Paying for extracurricular activities and vacations is another area where parents can set themselves up for problems. A better option may be to pay for half and have the child pay for the other half. And this can be a good time to teach the value of dollar.

#2: You may burden your children later in life.

It is natural to feel joy for your adult child as their lives progress and you become a loving grandfather. However, this joy may cloud your judgment and you may start giving heavily to your adult child.

This may stem from misplaced guilt, as it may feel as though you have given little to your child growing up. When they start making more money, you may feel obligated to give back.

It’s also a common mistake to give in to emotional pleas from adult children who feel that they’re not making enough money. Giving money to adult children in hard times may help but it’s not a long-term solution to their problems.

Giving generously to your adult children can bog you down financially. You may find yourself unable to afford items such as assisted living or a major bill such as a new car … because you gave large amounts of money to your children.

Keep in mind that the rules of inheritance upon your death can differ from those in place when you were alive. Your estate may not be distributed evenly among your family members. Rather, it may be given to only one of your children.

Giving a lot of money to your children now can destroy the legacy of your retirement. It can make leaving a large inheritance unachievable.

#3: You can’t borrow for retirement.

A huge chunk of the money that you plan on using in your retirement years is supposed to come from Social Security. And because of the way the system is designed, it’s financially advantageous to delay starting to collect it as long as possible.

This deferred gratification gives you more time to put your money to work for you and grow it so it’s worth more in the future.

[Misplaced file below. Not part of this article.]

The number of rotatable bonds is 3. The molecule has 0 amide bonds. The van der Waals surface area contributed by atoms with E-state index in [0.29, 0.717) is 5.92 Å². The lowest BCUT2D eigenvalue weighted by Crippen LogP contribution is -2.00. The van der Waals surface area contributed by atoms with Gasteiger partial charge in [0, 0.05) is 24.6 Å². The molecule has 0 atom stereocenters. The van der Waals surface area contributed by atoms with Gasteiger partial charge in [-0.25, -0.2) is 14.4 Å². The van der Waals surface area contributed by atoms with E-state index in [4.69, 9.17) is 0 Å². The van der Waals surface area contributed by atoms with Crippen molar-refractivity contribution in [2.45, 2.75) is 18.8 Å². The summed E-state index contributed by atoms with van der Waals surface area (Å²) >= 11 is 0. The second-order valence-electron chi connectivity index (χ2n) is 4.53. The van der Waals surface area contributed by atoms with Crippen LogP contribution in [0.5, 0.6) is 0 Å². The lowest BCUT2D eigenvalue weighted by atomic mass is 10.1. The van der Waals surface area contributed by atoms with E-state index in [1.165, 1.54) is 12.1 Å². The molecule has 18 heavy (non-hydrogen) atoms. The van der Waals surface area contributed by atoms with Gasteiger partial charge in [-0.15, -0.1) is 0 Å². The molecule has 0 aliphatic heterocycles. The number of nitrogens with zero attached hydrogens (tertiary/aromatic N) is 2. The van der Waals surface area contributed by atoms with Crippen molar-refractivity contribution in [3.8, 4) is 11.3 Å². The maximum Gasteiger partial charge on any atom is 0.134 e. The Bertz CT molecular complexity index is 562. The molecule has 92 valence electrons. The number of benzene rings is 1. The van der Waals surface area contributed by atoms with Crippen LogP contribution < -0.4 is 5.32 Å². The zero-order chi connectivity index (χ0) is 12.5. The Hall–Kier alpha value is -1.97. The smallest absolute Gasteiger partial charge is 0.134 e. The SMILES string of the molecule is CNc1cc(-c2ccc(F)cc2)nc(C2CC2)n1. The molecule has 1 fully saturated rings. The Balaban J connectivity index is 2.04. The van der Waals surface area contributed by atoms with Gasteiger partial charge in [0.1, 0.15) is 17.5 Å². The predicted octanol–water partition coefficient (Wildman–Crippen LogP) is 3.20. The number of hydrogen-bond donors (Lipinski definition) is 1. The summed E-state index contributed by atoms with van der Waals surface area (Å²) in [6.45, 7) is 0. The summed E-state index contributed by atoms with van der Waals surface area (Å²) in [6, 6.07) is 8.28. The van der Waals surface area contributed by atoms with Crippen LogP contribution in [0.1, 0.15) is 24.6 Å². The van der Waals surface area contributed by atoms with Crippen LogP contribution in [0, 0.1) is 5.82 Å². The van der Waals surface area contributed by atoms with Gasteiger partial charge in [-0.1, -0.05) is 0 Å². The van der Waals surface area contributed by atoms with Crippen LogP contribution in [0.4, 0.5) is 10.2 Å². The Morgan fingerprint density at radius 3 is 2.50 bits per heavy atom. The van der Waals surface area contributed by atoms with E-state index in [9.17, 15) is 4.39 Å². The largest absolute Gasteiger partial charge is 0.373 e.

The downside is that if you start collecting Social Security anytime before full retirement age, it will be reduced by 25% (30% if you’re still working). But once you start collecting, it will never increase.

The system is also designed so that the only way you’ll get the full Social Security payment amount is to wait until full retirement age. That’s why it’s one of the biggest mistakes that you can make to take Social Security before retirement or to delay past full retirement age.

So where does that leave adult children? If you’re not fully retired, you may be able to delay taking Social Security till the time that your children are fully grown and in college.

#4: You may be setting your kids up for failure later on.

Instead of helping your kids get started in life, you may be holding them back. If you pay your kids’ rent, it’s hard for them to learn to manage their money and motivate themselves to save and work. If they’re constantly in debt to you, they may never learn to make smart financial decisions and give themselves an opportunity to be financially independent.

Final Thoughts

You may be thinking that this doesn’t apply to you ” I’m not a parent.

But did you know that in addition to the amount of money you have for retirement, how long you stay retired makes a big difference in how well you live?

Longer retired lives are not necessarily better lives.

If you don’t plan for retirement properly, you can end up with a low income and a high standard of living.

But if you do plan for retirement properly, you can have a high income and a low standard of living.

There is no one best way for everyone.

This means that you have to think about your own situation and find your own best way.